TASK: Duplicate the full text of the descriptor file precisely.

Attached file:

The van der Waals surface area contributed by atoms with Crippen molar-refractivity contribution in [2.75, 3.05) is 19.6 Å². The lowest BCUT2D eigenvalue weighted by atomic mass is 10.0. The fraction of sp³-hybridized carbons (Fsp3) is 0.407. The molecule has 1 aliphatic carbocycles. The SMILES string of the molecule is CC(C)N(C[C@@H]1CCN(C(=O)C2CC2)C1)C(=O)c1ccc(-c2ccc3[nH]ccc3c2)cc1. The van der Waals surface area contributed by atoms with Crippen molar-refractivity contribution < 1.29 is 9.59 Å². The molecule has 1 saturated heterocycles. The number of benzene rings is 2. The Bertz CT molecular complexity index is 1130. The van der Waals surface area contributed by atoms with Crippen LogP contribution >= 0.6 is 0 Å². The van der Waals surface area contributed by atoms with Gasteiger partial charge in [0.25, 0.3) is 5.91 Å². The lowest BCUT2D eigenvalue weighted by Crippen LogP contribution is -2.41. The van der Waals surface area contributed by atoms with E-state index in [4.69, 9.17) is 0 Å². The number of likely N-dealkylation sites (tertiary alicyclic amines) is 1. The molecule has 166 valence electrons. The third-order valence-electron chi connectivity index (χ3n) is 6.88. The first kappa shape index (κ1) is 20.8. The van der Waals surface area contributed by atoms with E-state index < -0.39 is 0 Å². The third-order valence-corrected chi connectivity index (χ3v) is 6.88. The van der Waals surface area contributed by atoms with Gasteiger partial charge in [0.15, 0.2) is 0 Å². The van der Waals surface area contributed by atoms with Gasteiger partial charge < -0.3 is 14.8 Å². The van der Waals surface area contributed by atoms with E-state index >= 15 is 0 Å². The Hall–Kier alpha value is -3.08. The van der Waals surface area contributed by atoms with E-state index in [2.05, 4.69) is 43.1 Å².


The van der Waals surface area contributed by atoms with Crippen molar-refractivity contribution in [2.75, 3.05) is 19.6 Å². The lowest BCUT2D eigenvalue weighted by atomic mass is 10.0. The fraction of sp³-hybridized carbons (Fsp3) is 0.407. The molecule has 1 aliphatic carbocycles. The SMILES string of the molecule is CC(C)N(C[C@@H]1CCN(C(=O)C2CC2)C1)C(=O)c1ccc(-c2ccc3[nH]ccc3c2)cc1. The van der Waals surface area contributed by atoms with Crippen molar-refractivity contribution < 1.29 is 9.59 Å². The molecule has 1 saturated heterocycles. The number of benzene rings is 2. The Bertz CT molecular complexity index is 1130. The van der Waals surface area contributed by atoms with Crippen LogP contribution >= 0.6 is 0 Å². The van der Waals surface area contributed by atoms with Gasteiger partial charge in [0.25, 0.3) is 5.91 Å². The lowest BCUT2D eigenvalue weighted by Crippen LogP contribution is -2.41. The van der Waals surface area contributed by atoms with E-state index in [4.69, 9.17) is 0 Å². The number of likely N-dealkylation sites (tertiary alicyclic amines) is 1. The molecule has 166 valence electrons. The third-order valence-electron chi connectivity index (χ3n) is 6.88. The first kappa shape index (κ1) is 20.8. The van der Waals surface area contributed by atoms with E-state index < -0.39 is 0 Å². The third-order valence-corrected chi connectivity index (χ3v) is 6.88. The van der Waals surface area contributed by atoms with Gasteiger partial charge in [0.15, 0.2) is 0 Å². The van der Waals surface area contributed by atoms with Gasteiger partial charge < -0.3 is 14.8 Å². The van der Waals surface area contributed by atoms with E-state index >= 15 is 0 Å². The Hall–Kier alpha value is -3.08. The van der Waals surface area contributed by atoms with E-state index in [2.05, 4.69) is 43.1 Å².